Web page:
Is it I lord?

That is a line from Dan Schutte’s famous hymn Here I an, Lord. Wonder what made me think of a hymn in the middle of this industry? OK, I was following a thread on face book. It was the usual. Since it involved Elogs things got a bit testy. Most of the comments were civil, but you did have the ALL CAPS people on both sides. One comment – and I will clean it up a little drew my attention and made me think of this hymn.

New drivers just don’t want to work. Would rather play video games in the truck, than make money. They say plan the trip, but good luck with that unlessyou are a drop and hook mega carrier – "puppy".

It is hard to believe, but I was a rookie. I didn’t know much about trucks. I just needed a job. They said 30 years ago that there was a driver shortage. That it was a great career. So, I went to driving school. 3 weeks of prep. Then I went out with an instructor for a couple of weeks. If he wasn’t a rookie he was dang close. I know that I was his first student. To say the least, I had a lot to learn when I started.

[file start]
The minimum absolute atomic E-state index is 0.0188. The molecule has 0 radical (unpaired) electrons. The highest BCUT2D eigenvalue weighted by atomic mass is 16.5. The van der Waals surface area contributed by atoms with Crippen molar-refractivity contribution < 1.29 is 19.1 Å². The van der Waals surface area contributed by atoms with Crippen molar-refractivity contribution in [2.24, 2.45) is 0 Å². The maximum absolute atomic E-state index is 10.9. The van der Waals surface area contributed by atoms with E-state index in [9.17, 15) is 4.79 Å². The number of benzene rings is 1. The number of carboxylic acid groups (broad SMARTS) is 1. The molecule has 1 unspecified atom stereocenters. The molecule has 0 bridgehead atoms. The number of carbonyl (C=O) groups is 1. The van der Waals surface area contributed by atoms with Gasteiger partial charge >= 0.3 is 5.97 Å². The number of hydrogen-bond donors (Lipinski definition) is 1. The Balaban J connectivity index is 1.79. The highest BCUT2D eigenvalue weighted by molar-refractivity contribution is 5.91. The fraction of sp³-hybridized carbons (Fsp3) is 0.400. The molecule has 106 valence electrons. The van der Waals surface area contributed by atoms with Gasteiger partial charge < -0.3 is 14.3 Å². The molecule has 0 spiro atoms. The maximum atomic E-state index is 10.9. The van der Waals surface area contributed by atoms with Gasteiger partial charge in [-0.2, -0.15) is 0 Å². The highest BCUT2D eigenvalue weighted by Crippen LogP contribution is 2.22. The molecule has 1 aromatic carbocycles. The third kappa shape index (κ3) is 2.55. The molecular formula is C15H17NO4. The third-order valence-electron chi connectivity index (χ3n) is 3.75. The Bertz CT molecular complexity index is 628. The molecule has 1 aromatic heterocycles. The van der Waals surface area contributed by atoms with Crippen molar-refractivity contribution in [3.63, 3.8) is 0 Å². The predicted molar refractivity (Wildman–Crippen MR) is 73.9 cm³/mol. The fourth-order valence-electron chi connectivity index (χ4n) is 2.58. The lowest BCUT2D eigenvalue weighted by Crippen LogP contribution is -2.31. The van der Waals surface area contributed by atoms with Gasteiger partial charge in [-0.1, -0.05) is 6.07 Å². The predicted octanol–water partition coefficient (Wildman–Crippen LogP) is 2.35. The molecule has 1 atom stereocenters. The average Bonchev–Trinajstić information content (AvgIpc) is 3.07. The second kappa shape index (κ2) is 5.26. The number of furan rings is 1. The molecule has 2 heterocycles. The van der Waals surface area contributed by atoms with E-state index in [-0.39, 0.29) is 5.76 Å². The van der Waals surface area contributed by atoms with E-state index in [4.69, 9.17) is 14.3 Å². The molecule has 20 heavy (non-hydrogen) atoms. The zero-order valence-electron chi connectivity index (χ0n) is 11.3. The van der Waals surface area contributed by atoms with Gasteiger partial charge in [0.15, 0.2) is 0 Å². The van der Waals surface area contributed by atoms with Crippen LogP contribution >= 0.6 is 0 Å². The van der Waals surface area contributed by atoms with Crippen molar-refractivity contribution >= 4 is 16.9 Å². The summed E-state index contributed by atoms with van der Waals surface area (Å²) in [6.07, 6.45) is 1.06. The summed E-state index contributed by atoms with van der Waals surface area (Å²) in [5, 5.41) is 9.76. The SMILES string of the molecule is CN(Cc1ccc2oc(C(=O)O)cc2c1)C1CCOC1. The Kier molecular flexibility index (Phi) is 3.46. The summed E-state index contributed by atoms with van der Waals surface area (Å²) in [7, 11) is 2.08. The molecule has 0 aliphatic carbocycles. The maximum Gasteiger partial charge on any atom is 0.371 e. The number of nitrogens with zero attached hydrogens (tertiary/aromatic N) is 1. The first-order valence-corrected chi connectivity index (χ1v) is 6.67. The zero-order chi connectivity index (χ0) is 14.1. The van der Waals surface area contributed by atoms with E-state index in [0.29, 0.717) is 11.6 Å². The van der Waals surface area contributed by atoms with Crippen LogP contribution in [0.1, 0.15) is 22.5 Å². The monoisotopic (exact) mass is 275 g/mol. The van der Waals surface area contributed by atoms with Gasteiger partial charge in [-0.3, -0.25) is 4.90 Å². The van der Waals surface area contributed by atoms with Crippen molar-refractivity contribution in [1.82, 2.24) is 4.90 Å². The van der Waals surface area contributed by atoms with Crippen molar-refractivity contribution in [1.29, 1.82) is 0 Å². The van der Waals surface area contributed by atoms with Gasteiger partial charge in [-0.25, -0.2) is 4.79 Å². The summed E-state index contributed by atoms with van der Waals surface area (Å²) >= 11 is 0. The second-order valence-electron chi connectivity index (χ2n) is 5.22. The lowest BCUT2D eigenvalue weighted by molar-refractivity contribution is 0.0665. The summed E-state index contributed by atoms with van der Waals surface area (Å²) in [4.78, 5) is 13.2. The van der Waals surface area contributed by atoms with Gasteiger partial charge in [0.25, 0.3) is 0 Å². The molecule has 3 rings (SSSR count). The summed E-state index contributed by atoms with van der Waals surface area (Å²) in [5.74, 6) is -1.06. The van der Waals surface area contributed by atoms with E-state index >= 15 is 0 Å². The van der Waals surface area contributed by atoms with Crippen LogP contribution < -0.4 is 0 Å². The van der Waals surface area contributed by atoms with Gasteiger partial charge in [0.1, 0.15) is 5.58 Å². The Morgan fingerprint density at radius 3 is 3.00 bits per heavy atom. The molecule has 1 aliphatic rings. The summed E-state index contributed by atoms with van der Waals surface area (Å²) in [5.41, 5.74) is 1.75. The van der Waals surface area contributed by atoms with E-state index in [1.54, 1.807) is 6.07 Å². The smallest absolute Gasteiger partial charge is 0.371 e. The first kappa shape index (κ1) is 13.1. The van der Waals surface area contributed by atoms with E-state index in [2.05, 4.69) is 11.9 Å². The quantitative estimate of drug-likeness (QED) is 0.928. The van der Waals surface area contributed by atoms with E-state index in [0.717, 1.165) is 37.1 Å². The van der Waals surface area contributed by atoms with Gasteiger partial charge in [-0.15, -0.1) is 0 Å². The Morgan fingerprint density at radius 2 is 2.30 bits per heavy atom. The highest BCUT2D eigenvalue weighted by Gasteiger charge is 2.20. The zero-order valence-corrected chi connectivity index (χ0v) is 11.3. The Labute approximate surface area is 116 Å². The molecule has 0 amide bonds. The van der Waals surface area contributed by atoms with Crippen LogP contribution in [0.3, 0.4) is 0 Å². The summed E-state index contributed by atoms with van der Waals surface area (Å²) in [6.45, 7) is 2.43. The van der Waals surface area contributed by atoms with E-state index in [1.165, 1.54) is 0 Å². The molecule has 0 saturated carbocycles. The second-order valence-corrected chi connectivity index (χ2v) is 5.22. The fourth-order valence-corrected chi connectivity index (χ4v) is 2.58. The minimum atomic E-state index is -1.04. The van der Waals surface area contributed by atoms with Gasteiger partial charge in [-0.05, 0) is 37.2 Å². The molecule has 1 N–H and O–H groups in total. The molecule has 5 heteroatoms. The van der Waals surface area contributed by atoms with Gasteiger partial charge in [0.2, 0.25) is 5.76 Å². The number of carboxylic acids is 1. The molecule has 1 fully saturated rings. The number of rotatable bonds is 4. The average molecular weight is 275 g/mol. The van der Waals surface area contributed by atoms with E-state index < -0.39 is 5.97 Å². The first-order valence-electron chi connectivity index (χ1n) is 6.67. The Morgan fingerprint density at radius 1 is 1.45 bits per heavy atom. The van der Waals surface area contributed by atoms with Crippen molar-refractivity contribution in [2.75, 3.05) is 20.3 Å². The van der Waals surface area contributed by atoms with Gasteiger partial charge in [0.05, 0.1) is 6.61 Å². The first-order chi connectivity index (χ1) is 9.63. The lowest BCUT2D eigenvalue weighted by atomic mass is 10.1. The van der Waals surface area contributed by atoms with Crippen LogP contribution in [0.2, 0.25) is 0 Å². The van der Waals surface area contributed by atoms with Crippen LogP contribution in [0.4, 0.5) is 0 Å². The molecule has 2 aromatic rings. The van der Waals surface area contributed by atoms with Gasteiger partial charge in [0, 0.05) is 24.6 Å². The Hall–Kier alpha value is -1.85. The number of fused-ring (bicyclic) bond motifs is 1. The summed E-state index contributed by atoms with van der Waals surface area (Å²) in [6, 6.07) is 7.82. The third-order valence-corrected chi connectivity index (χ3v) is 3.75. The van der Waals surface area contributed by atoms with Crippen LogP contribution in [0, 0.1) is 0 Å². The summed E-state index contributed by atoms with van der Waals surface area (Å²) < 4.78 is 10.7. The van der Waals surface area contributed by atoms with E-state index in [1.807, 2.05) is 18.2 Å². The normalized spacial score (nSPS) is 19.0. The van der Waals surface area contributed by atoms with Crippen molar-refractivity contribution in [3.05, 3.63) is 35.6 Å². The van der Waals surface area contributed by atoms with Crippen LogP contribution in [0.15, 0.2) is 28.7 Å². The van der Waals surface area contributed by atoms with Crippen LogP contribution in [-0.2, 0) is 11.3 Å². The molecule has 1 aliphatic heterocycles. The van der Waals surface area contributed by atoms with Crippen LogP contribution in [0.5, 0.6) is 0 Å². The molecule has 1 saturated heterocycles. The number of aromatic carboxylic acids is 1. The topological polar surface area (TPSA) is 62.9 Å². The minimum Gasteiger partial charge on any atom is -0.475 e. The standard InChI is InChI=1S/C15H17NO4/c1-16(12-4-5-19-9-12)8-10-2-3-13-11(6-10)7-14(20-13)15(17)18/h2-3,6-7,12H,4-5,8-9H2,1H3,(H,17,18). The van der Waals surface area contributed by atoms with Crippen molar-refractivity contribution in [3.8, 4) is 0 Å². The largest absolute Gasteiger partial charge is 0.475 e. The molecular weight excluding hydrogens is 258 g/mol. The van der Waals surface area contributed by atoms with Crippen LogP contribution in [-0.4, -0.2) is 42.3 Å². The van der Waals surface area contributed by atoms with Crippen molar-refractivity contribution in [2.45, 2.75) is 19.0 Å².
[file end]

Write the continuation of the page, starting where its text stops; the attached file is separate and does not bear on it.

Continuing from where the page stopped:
The one night I made a rookie mistake. It was a wet snowy night. I was tired. The truck stop was fairly full, but the back row was empty. I backed my tired hinder into the back row and set the brakes. When I tried to leave in the morning my brakes were frozen. It was slightly uphill and had gotten a bit slick overnight.

An old flat bedder helped me. He showed me how to free my brakes. He actually got under the trailer and showed me how. After we got the bakes working he hooked a chain and pulled me forward enough so that I could get going. Then he told me what I did wrong. The whole time, not once did he talk down to me. I want to be that guy.

Most of the time, it is just helping spot. Maybe just watching a blindside for a driver. Heck, had one last week. This was a driver who actually looked older than me. My spot was tight to the wall, but there was no trailer on my blind side. His spot was the first spot and he did not have enough room to get his truck straight and avoid a blind side angle. I got out of my truck and walked at a safe distance. As soon as he saw me he rolled down the window. I told him that I would watch his blind side. Then I walked in front of his truck. He could see me. I could see his blind side. He maneuvered his truck into the hole. After he finished. He got out of his truck and said thanks. HE was a professional.

This industry – this world – works better when we get off our butts and help each other.

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Jeff Clark

Jeff Clark of Kewaunee, WI has been driving a truck for 24 years. He has been an owner operator for 11 years.

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